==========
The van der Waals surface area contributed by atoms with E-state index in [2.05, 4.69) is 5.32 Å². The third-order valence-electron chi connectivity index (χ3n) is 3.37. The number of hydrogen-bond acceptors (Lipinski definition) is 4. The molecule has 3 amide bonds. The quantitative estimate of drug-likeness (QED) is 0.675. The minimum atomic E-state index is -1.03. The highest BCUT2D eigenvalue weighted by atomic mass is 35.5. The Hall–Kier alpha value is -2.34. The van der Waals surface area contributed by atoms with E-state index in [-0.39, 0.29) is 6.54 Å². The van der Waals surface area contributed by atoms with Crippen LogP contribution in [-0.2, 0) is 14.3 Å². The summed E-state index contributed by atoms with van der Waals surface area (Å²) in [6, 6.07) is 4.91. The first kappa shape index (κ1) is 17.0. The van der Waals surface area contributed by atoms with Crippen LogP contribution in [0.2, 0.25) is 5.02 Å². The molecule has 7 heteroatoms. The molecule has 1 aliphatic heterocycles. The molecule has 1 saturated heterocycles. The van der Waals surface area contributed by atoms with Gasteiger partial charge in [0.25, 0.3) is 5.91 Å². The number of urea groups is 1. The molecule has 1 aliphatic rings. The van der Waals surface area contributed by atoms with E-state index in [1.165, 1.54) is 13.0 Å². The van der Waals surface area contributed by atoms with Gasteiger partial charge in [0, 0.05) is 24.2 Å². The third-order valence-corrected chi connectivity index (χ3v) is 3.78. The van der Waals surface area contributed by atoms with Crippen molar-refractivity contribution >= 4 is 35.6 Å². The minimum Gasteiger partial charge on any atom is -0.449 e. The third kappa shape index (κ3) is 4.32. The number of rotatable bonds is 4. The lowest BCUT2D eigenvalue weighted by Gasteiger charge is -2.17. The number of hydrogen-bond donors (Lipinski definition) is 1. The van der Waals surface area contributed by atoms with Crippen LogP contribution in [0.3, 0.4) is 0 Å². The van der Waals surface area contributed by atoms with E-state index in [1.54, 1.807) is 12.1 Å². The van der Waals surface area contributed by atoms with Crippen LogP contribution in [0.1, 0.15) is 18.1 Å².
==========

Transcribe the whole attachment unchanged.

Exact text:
The van der Waals surface area contributed by atoms with E-state index in [2.05, 4.69) is 5.32 Å². The third-order valence-electron chi connectivity index (χ3n) is 3.37. The number of hydrogen-bond acceptors (Lipinski definition) is 4. The molecule has 3 amide bonds. The quantitative estimate of drug-likeness (QED) is 0.675. The minimum atomic E-state index is -1.03. The highest BCUT2D eigenvalue weighted by atomic mass is 35.5. The Hall–Kier alpha value is -2.34. The van der Waals surface area contributed by atoms with E-state index in [-0.39, 0.29) is 6.54 Å². The van der Waals surface area contributed by atoms with Crippen LogP contribution in [-0.2, 0) is 14.3 Å². The summed E-state index contributed by atoms with van der Waals surface area (Å²) in [6, 6.07) is 4.91. The first kappa shape index (κ1) is 17.0. The van der Waals surface area contributed by atoms with Crippen LogP contribution in [0.2, 0.25) is 5.02 Å². The molecule has 7 heteroatoms. The molecule has 1 aliphatic heterocycles. The molecule has 1 saturated heterocycles. The van der Waals surface area contributed by atoms with Gasteiger partial charge in [0.25, 0.3) is 5.91 Å². The number of urea groups is 1. The molecule has 1 aliphatic rings. The van der Waals surface area contributed by atoms with E-state index in [1.165, 1.54) is 13.0 Å². The van der Waals surface area contributed by atoms with Gasteiger partial charge in [0, 0.05) is 24.2 Å². The third-order valence-corrected chi connectivity index (χ3v) is 3.78. The van der Waals surface area contributed by atoms with Crippen molar-refractivity contribution >= 4 is 35.6 Å². The minimum Gasteiger partial charge on any atom is -0.449 e. The third kappa shape index (κ3) is 4.32. The number of rotatable bonds is 4. The lowest BCUT2D eigenvalue weighted by Gasteiger charge is -2.17. The number of hydrogen-bond donors (Lipinski definition) is 1. The van der Waals surface area contributed by atoms with Crippen LogP contribution in [0.3, 0.4) is 0 Å². The van der Waals surface area contributed by atoms with E-state index in [1.54, 1.807) is 12.1 Å². The van der Waals surface area contributed by atoms with Crippen LogP contribution in [0.1, 0.15) is 18.1 Å².